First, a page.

By Marcie Barnes
Strawberry season is in full-swing across the nation, and if you're like me, you love going out to the strawberry fields to pick some of that sweet, juicy, healthy goodness from the plants. And of course, you can't help but eat a few yourself….if you're a kid, probably more than a few. But there's a dark side to the local strawberry patch. Most strawberries are grown commercially. And that means they use nitrogen-based fertilizers and pesticides. Lots of pesticides.
This article gives lots of shocking tidbits, such as the fact that 371 pesticides are approved by the Environmental Protection Agency (EPA) for use on strawberries. Recent data from foodnews.org shows that strawberries rank high on the list for produce found to have high levels of pesticides still on them once they arrive on the store shelf. Which makes me wonder how much they are washed. In any case, Dr. Green gives more scary detail on the types of pesticides found in this 'Report Card' on Pesticides in Strawberries. A little more research yielded another interesting factoid: a new hand lotion has been developed to protect workers picking in strawberry fields from absorbing pesticides into their skin "Arrangements were made to test urine samples of a small group of workers before, during and after picking strawberries in a field that had been sprayed with malathion 7-10 days earlier. Malathion is commonly used to control pests that can damage the fruit as it becomes ready for harvest."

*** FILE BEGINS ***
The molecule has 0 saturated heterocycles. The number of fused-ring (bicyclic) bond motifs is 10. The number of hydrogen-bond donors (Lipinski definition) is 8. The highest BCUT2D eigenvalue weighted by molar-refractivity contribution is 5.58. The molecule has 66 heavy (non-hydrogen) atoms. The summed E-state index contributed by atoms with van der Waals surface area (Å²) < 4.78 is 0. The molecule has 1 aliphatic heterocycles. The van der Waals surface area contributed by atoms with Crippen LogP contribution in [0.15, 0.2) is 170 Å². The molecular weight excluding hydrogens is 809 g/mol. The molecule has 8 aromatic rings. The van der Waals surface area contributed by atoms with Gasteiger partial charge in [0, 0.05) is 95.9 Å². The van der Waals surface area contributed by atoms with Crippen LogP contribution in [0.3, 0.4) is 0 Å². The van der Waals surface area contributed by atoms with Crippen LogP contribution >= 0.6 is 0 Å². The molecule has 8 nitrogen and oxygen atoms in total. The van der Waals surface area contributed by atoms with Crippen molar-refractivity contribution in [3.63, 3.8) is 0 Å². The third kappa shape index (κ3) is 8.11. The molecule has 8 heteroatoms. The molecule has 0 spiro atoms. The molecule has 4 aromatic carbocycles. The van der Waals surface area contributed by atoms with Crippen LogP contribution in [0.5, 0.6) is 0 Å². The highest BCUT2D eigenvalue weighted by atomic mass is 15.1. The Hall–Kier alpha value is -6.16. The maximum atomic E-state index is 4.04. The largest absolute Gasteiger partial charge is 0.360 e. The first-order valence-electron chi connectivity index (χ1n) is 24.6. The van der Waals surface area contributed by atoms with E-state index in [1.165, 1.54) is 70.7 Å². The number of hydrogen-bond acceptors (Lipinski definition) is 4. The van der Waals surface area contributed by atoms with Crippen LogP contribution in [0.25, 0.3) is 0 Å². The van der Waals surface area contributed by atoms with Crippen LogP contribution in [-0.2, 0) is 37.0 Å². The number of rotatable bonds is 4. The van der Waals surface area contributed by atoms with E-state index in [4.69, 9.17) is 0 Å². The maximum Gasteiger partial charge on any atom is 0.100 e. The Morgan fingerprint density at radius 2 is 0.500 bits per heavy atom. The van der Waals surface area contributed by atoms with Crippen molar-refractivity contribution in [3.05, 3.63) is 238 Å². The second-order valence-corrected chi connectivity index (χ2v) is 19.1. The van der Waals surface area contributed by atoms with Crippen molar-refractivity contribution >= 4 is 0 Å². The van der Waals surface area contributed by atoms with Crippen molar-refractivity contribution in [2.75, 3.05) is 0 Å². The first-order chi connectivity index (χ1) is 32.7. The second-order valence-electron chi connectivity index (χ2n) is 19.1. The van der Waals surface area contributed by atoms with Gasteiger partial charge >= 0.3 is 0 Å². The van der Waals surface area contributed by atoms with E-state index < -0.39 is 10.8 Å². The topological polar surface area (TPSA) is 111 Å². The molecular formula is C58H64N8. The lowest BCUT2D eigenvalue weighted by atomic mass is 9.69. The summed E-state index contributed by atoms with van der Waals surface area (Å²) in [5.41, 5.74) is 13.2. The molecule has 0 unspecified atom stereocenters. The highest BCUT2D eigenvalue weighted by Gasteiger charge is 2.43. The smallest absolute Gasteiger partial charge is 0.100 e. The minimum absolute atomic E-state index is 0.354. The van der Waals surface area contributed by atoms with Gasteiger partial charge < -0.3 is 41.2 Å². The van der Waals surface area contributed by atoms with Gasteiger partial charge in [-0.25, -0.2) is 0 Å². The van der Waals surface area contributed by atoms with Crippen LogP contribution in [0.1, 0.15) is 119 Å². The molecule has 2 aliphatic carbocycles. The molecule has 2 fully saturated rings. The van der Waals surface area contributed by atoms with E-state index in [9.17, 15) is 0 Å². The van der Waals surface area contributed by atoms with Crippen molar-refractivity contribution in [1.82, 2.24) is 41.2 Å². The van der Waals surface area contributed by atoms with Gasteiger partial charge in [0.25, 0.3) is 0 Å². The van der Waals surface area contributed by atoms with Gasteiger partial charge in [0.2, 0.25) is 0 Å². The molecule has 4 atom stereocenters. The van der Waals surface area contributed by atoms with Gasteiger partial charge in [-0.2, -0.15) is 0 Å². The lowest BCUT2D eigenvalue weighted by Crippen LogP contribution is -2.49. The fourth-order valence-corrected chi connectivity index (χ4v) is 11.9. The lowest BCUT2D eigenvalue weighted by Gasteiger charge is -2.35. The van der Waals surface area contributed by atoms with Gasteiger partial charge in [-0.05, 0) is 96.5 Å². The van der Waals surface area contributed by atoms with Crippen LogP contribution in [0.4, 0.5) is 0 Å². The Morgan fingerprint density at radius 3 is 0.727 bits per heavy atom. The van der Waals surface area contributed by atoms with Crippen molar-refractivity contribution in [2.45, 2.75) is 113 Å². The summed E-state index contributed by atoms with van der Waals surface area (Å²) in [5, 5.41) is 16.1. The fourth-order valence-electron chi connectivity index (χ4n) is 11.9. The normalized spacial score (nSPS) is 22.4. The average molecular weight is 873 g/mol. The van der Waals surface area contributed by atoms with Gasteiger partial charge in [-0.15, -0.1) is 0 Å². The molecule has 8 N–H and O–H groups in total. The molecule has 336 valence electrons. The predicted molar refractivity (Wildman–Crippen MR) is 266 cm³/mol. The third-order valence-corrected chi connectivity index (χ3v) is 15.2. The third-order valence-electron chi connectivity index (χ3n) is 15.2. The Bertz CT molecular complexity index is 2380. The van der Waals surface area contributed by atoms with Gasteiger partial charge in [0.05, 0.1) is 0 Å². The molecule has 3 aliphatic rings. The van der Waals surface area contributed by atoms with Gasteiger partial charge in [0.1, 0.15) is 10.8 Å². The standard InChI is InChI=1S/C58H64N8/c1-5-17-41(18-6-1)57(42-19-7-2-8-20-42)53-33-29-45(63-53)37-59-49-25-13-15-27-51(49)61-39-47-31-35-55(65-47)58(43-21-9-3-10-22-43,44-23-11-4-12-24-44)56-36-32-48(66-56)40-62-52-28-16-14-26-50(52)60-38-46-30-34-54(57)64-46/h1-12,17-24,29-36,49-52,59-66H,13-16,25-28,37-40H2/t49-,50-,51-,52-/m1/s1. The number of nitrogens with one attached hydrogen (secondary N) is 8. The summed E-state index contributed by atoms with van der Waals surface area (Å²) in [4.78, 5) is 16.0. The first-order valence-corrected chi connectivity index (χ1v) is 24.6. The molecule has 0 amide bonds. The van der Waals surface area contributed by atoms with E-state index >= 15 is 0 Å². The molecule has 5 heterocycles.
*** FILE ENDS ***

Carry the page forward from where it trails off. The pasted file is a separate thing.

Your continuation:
Wikipedia states that "Malathion itself is not toxic; however, absorption or ingestion into the human body readily results in its metabolism to malaoxon, which is toxic in high amounts. Chronic exposure to low levels of malathion have been hypothesized to impair memory, but this is disputed. There is currently no reliable information on adverse health effects of chronic exposure to malathion". the list of pesticides found on strawberries here contains some additional really scary contenders in the pesticide arena. I want to know, what is being done to protect the consumers (mainly children) who go into these fields to pick and eat?
I don't think it's a huge deal that our son had quite a few of these likely pesticide-laden berries in the field, because he is very healthy, but I was sure to take the rest of our bounty home and wash them very thoroughly. Even then, because we do not peel strawberries, I bet there was a lot of residue left. I'm off to try and find a local, organic source for my produce. Unfortunately, as this article points out, the Farmer's Market probably is full of commercial growers as well…I guess I'll be growing my own garden and joining an organic CSA in the fall, because in addition to all this, "organic strawberries ripen more leisurely, with more time to soak up nutrients from sun and soil." This statement has been backed up (**finally**) by solid research showing that organic produce is indeed healthier for you.
End of the series, for now. Would you like to see this as a regular feature? Leave a comment!
Photo credit goes to: me! That's our son holding a basket of likely pesticide-laden strawberries. They were yummy :) :P
Thursday, May 29, 2008
By Marcie Barnes